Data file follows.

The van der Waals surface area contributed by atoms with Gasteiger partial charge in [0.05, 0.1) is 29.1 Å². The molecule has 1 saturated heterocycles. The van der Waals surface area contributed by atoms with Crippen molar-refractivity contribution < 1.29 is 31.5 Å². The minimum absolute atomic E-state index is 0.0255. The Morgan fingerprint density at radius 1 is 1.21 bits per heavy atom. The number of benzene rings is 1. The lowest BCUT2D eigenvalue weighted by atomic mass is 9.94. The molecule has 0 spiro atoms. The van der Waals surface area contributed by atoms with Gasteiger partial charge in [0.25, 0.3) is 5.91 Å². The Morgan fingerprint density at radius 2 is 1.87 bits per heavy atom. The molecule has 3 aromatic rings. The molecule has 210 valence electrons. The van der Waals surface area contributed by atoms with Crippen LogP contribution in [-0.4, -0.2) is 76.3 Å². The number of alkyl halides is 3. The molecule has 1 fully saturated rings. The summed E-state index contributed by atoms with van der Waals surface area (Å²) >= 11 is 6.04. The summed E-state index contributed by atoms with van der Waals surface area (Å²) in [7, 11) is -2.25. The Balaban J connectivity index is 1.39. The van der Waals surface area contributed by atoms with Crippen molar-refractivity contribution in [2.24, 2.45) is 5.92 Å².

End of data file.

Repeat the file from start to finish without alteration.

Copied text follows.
The van der Waals surface area contributed by atoms with Gasteiger partial charge in [0.05, 0.1) is 29.1 Å². The molecule has 1 saturated heterocycles. The van der Waals surface area contributed by atoms with Crippen molar-refractivity contribution < 1.29 is 31.5 Å². The minimum absolute atomic E-state index is 0.0255. The Morgan fingerprint density at radius 1 is 1.21 bits per heavy atom. The number of benzene rings is 1. The lowest BCUT2D eigenvalue weighted by atomic mass is 9.94. The molecule has 0 spiro atoms. The van der Waals surface area contributed by atoms with Gasteiger partial charge in [0.25, 0.3) is 5.91 Å². The Morgan fingerprint density at radius 2 is 1.87 bits per heavy atom. The molecule has 3 aromatic rings. The molecule has 210 valence electrons. The van der Waals surface area contributed by atoms with Crippen LogP contribution in [-0.4, -0.2) is 76.3 Å². The number of alkyl halides is 3. The molecule has 1 fully saturated rings. The summed E-state index contributed by atoms with van der Waals surface area (Å²) >= 11 is 6.04. The summed E-state index contributed by atoms with van der Waals surface area (Å²) in [7, 11) is -2.25. The Balaban J connectivity index is 1.39. The van der Waals surface area contributed by atoms with Crippen molar-refractivity contribution in [2.24, 2.45) is 5.92 Å².